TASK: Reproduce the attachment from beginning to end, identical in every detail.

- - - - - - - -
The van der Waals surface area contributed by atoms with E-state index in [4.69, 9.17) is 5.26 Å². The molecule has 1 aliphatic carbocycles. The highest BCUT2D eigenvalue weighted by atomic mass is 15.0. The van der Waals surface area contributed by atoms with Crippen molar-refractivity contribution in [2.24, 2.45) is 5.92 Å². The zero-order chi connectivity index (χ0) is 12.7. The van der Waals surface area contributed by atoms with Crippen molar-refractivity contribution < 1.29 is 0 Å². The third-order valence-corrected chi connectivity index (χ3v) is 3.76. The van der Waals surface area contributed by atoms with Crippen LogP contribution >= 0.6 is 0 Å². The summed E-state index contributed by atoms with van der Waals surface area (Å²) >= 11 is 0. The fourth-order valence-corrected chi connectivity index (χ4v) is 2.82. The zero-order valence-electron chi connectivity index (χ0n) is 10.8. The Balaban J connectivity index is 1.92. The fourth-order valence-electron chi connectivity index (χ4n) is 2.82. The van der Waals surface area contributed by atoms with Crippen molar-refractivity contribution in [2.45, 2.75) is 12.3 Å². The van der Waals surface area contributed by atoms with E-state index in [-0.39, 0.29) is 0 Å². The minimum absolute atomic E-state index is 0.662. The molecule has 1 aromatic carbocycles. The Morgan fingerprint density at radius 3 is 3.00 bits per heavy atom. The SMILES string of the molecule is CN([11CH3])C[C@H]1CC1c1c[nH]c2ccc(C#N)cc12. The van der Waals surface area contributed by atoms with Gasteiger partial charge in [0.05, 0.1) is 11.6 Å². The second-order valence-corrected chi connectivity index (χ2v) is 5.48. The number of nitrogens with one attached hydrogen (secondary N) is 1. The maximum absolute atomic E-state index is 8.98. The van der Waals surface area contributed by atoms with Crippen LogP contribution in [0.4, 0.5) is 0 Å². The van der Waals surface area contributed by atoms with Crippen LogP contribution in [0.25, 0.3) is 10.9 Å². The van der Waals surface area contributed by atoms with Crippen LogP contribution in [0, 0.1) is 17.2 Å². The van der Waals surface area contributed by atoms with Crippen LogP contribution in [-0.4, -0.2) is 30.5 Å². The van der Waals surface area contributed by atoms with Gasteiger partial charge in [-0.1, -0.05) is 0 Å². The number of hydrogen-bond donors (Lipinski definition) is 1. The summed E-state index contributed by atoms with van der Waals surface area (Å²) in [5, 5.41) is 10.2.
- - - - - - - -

The van der Waals surface area contributed by atoms with E-state index in [4.69, 9.17) is 5.26 Å². The molecule has 1 aliphatic carbocycles. The highest BCUT2D eigenvalue weighted by atomic mass is 15.0. The van der Waals surface area contributed by atoms with Crippen molar-refractivity contribution in [2.24, 2.45) is 5.92 Å². The zero-order chi connectivity index (χ0) is 12.7. The van der Waals surface area contributed by atoms with Crippen molar-refractivity contribution < 1.29 is 0 Å². The third-order valence-corrected chi connectivity index (χ3v) is 3.76. The van der Waals surface area contributed by atoms with Crippen LogP contribution >= 0.6 is 0 Å². The summed E-state index contributed by atoms with van der Waals surface area (Å²) >= 11 is 0. The fourth-order valence-corrected chi connectivity index (χ4v) is 2.82. The zero-order valence-electron chi connectivity index (χ0n) is 10.8. The Balaban J connectivity index is 1.92. The fourth-order valence-electron chi connectivity index (χ4n) is 2.82. The van der Waals surface area contributed by atoms with Crippen molar-refractivity contribution in [2.45, 2.75) is 12.3 Å². The van der Waals surface area contributed by atoms with E-state index in [-0.39, 0.29) is 0 Å². The minimum absolute atomic E-state index is 0.662. The molecule has 1 aromatic carbocycles. The Morgan fingerprint density at radius 3 is 3.00 bits per heavy atom. The SMILES string of the molecule is CN([11CH3])C[C@H]1CC1c1c[nH]c2ccc(C#N)cc12. The van der Waals surface area contributed by atoms with Gasteiger partial charge in [0.05, 0.1) is 11.6 Å². The second-order valence-corrected chi connectivity index (χ2v) is 5.48. The number of nitrogens with one attached hydrogen (secondary N) is 1. The maximum absolute atomic E-state index is 8.98. The van der Waals surface area contributed by atoms with Crippen LogP contribution in [0.4, 0.5) is 0 Å². The van der Waals surface area contributed by atoms with Crippen LogP contribution in [0.25, 0.3) is 10.9 Å². The van der Waals surface area contributed by atoms with Crippen LogP contribution in [0, 0.1) is 17.2 Å². The van der Waals surface area contributed by atoms with Crippen LogP contribution in [-0.4, -0.2) is 30.5 Å². The van der Waals surface area contributed by atoms with Gasteiger partial charge in [-0.1, -0.05) is 0 Å². The number of hydrogen-bond donors (Lipinski definition) is 1. The summed E-state index contributed by atoms with van der Waals surface area (Å²) in [5, 5.41) is 10.2.